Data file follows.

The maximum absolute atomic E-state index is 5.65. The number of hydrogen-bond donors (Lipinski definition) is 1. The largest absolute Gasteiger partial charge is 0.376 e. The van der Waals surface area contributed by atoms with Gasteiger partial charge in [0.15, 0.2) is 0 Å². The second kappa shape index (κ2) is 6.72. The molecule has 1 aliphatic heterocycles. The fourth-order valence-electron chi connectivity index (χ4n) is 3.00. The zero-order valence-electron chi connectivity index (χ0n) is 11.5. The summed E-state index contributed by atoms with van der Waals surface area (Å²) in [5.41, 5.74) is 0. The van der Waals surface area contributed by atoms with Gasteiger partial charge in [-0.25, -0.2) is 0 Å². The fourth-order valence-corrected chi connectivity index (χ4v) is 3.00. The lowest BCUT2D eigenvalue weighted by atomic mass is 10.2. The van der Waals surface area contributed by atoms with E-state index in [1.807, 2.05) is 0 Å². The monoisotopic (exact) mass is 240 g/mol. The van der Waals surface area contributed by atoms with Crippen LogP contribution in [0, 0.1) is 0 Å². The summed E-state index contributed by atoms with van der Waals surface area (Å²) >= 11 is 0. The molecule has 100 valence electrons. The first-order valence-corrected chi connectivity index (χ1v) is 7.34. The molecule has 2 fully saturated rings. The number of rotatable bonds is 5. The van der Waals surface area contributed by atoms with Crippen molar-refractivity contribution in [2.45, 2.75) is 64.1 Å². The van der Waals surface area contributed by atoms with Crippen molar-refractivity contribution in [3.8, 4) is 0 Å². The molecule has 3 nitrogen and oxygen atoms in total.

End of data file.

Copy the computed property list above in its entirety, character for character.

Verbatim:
The maximum absolute atomic E-state index is 5.65. The number of hydrogen-bond donors (Lipinski definition) is 1. The largest absolute Gasteiger partial charge is 0.376 e. The van der Waals surface area contributed by atoms with Gasteiger partial charge in [0.15, 0.2) is 0 Å². The second kappa shape index (κ2) is 6.72. The molecule has 1 aliphatic heterocycles. The fourth-order valence-electron chi connectivity index (χ4n) is 3.00. The zero-order valence-electron chi connectivity index (χ0n) is 11.5. The summed E-state index contributed by atoms with van der Waals surface area (Å²) in [5.41, 5.74) is 0. The van der Waals surface area contributed by atoms with Gasteiger partial charge in [-0.25, -0.2) is 0 Å². The fourth-order valence-corrected chi connectivity index (χ4v) is 3.00. The lowest BCUT2D eigenvalue weighted by atomic mass is 10.2. The van der Waals surface area contributed by atoms with E-state index in [1.807, 2.05) is 0 Å². The monoisotopic (exact) mass is 240 g/mol. The van der Waals surface area contributed by atoms with Crippen LogP contribution in [0, 0.1) is 0 Å². The summed E-state index contributed by atoms with van der Waals surface area (Å²) >= 11 is 0. The molecule has 100 valence electrons. The first-order valence-corrected chi connectivity index (χ1v) is 7.34. The molecule has 2 fully saturated rings. The number of rotatable bonds is 5. The van der Waals surface area contributed by atoms with Crippen molar-refractivity contribution in [2.45, 2.75) is 64.1 Å². The van der Waals surface area contributed by atoms with Crippen molar-refractivity contribution in [3.8, 4) is 0 Å². The molecule has 3 nitrogen and oxygen atoms in total.